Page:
Soundtracks

Shizuka na hibi no kaidan wo
(Stairway of quiet everyday life)
Performed by Dragon Ash
Courtesy of Victor Entertainment, Inc.
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Frequently Asked Questions

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User Reviews

 
A Haunting Film That Demands Repeated Viewing
15 March 2006 | by deadlypenSee all my reviews

The Place: Japan. The Time: The not-so-distant-future. Faced with the prospect of losing control over the nation's young people, a totalitarian government decides upon a ruthless demonstration of power. The Battle Royale Act annually sends a randomly-selected class of high school students to an uninhabited island where they are compelled to kill each other until only one of their number survives.

The reasoning behind this bizarre piece of legislation is perhaps the weakest part of the plot - but the Director deftly causes us to suspend disbelief by drawing us surely and touchingly into the feelings of the young cast. Unlike many western movies which trot out a body count of simplistic characters who are only there to die horribly for our entertainment, Battle Royale somehow manages to rapidly introduce us to the story's potential victims and make us care about them.

You will read reviews that describe this film as excessively violent. I believe that this is a gross overstatement. Though there are many deaths and not a little blood, the main emphasis is upon simple human values - issues such as trust, friendship, love and hate - which the competition tests to their very limits. Children who have little genuine experience of living are forced to evaluate their relationships with each other if they want to stay alive. Alliances are formed and broken; long suppressed crushes and barely buried antagonisms influence their decisions.

There are no easy or mindless deaths in Battle Royale. The violent scenes make the point that violence and death are not cool or funny. This is not Kill Bill; every character in Battle Royale has value as a living, breathing human being. It may sound corny to say that the movie is an emotional roller-coaster ride, but it truly is - having dared to give us three dimensional people who bleed when they are cut, the Director sometimes further dares to cruelly follow scenes of tragedy with jarring moments of biting, dark and sarcastic wit.

If this was an American movie, the class would be played by people in their twenties and thirties. Two or three of the students would be given a lot of screen time and the rest would be faceless cannon fodder. Five seconds after the opening titles, you would know who was going to survive. Despite its odd premise, Battle Royale seems closer to reality because its teenagers really are teenagers and it allows no comforting certainties about who lives or dies.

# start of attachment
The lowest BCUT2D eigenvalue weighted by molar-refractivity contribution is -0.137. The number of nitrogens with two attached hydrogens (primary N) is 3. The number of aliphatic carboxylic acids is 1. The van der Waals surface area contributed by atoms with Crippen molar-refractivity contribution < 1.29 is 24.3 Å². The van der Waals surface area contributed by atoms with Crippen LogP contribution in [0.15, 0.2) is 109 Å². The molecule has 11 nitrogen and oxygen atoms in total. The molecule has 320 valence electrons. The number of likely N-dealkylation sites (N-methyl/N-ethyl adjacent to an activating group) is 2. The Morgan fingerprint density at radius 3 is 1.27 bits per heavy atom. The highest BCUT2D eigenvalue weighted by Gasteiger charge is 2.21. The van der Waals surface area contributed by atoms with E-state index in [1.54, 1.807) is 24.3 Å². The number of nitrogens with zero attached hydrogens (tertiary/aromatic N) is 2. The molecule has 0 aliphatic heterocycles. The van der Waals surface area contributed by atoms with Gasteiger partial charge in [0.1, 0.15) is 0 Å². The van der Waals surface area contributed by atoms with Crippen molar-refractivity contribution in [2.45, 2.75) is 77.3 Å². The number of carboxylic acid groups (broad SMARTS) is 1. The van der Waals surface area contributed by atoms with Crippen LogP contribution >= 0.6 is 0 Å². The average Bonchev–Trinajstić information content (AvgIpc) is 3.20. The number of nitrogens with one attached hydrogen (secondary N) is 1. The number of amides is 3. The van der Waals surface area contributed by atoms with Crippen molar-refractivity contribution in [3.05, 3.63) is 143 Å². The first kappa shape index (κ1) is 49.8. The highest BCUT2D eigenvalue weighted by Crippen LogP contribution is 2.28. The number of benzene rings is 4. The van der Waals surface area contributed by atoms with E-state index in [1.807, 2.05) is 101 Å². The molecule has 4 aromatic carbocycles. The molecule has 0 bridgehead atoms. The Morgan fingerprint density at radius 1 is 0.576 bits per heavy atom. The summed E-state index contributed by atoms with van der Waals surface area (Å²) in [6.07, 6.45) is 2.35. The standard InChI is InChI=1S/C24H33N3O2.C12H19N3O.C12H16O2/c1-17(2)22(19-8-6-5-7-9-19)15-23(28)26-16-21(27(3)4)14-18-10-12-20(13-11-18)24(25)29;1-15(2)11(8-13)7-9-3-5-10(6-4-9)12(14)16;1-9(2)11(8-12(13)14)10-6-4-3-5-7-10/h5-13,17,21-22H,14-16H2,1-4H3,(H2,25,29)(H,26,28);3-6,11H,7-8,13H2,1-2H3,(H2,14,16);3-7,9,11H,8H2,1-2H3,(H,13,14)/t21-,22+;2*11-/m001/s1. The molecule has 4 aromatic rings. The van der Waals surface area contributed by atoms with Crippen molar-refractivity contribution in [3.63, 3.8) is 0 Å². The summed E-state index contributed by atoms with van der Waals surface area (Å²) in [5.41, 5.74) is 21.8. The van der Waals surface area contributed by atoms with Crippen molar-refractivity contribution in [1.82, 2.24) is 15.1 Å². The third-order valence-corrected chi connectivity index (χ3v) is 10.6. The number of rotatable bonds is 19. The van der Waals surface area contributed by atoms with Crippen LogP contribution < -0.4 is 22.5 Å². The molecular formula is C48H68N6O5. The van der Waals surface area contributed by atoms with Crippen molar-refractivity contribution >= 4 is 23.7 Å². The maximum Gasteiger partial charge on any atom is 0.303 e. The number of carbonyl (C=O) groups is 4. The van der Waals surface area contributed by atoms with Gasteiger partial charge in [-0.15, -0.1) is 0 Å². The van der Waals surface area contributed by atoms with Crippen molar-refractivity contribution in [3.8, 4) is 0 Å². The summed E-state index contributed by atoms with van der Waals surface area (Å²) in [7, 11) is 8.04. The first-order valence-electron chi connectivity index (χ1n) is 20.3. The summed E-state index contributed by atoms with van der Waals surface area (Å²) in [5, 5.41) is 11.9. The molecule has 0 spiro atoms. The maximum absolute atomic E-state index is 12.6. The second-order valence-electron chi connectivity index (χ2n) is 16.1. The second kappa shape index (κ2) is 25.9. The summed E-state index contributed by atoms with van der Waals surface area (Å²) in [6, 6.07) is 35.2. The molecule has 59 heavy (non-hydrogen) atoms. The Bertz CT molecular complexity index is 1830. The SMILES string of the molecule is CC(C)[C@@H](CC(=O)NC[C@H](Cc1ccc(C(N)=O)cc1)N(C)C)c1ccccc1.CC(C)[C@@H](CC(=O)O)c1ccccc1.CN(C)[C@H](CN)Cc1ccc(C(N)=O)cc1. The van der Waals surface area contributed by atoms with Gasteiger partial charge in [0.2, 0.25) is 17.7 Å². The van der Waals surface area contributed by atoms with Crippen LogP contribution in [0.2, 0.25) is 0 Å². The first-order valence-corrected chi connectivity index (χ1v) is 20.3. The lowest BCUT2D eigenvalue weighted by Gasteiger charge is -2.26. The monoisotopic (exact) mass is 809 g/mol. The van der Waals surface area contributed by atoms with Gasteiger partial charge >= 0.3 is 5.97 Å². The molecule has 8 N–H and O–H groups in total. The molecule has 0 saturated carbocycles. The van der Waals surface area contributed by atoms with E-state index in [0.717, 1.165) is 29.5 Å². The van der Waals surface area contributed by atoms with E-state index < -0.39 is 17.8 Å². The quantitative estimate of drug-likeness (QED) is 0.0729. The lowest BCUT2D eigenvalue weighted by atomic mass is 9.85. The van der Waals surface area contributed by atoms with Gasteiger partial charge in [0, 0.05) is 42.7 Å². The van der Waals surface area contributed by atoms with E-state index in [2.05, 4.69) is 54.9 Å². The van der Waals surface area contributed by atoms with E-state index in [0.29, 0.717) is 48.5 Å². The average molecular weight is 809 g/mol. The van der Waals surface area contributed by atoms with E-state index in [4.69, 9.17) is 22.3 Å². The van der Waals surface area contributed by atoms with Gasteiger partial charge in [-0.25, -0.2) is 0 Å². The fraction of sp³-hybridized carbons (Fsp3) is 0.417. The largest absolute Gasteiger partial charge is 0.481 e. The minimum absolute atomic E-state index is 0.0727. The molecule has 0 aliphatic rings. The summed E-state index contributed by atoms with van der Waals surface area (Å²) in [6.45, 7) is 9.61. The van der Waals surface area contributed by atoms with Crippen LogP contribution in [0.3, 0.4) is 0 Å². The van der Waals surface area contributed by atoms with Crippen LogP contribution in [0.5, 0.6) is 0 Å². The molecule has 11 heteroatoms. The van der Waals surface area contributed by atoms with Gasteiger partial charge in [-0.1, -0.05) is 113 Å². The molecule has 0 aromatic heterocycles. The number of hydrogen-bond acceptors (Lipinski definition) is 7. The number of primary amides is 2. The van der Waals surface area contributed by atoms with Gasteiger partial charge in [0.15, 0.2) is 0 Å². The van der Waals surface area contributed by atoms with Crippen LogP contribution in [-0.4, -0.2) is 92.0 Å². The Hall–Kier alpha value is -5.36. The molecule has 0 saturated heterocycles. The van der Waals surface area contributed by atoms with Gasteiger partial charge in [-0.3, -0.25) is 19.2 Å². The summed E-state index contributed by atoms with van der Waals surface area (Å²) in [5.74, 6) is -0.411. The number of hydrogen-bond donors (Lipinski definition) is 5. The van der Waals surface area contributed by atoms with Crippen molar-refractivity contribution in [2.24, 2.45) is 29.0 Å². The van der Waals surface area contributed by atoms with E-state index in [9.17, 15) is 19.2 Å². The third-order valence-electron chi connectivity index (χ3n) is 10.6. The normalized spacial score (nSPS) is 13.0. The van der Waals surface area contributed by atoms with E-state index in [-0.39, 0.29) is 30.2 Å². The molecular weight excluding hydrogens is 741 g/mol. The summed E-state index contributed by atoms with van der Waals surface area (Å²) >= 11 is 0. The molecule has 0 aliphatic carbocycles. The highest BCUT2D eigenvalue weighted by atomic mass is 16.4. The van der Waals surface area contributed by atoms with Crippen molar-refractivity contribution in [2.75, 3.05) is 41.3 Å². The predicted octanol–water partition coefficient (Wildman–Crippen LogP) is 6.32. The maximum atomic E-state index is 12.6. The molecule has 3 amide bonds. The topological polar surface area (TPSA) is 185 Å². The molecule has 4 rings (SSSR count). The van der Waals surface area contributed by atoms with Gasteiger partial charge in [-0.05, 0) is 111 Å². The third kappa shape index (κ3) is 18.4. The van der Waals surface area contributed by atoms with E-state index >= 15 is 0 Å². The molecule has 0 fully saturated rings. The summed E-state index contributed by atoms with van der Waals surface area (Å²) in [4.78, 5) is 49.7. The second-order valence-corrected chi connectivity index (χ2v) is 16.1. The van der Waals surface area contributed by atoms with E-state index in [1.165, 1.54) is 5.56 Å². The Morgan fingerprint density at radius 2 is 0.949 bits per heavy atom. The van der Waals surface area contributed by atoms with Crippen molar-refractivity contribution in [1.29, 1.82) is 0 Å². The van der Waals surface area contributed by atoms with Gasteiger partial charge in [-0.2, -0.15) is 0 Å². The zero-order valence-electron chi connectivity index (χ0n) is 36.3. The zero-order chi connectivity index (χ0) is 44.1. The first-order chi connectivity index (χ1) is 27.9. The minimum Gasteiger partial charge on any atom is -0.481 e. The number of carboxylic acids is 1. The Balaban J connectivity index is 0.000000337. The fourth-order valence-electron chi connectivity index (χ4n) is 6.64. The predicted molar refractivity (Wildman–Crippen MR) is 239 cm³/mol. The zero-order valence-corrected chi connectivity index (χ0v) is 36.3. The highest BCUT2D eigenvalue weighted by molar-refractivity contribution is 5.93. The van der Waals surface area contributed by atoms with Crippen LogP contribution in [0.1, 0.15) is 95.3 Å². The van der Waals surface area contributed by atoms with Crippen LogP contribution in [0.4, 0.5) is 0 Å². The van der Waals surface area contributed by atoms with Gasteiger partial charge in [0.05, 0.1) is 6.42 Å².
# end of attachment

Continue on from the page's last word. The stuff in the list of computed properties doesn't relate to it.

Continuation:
The true genius of Battle Royale lies in the talented playing of the entire cast. Although young, not one of them strikes a dud note and the script gives almost all of the students a chance to shine at some point. The fight scenes are not staged in the style of 'Enter The Dragon' - the kids are not weapons experts or Karate champions. We see them kill each other but we are not invited to hate them - they are, after all, children and they are scared and desperate. Even a student who takes to killing with apparent relish deserves our sympathy.

Some reviewers have criticised aspects of the dialogue as unrealistic. There are certainly times when the script seems stagy - but it is important to remember that these Japanese children are products of a national culture which often finds the expression of passionate emotions problematical. If anything, the formal phrasing and awkwardness of their most heartfelt expressions only serves to make them more meaningful.

The Special Edition ends (quite literally) with a question. You will find yourself going back to this movie time and time again to answer it. Each viewing is rewarded with details that you probably missed previously - the depth of characterisation and the layers of hidden-in-plain-sight clues continually allow you to understand the story from fresh perspectives.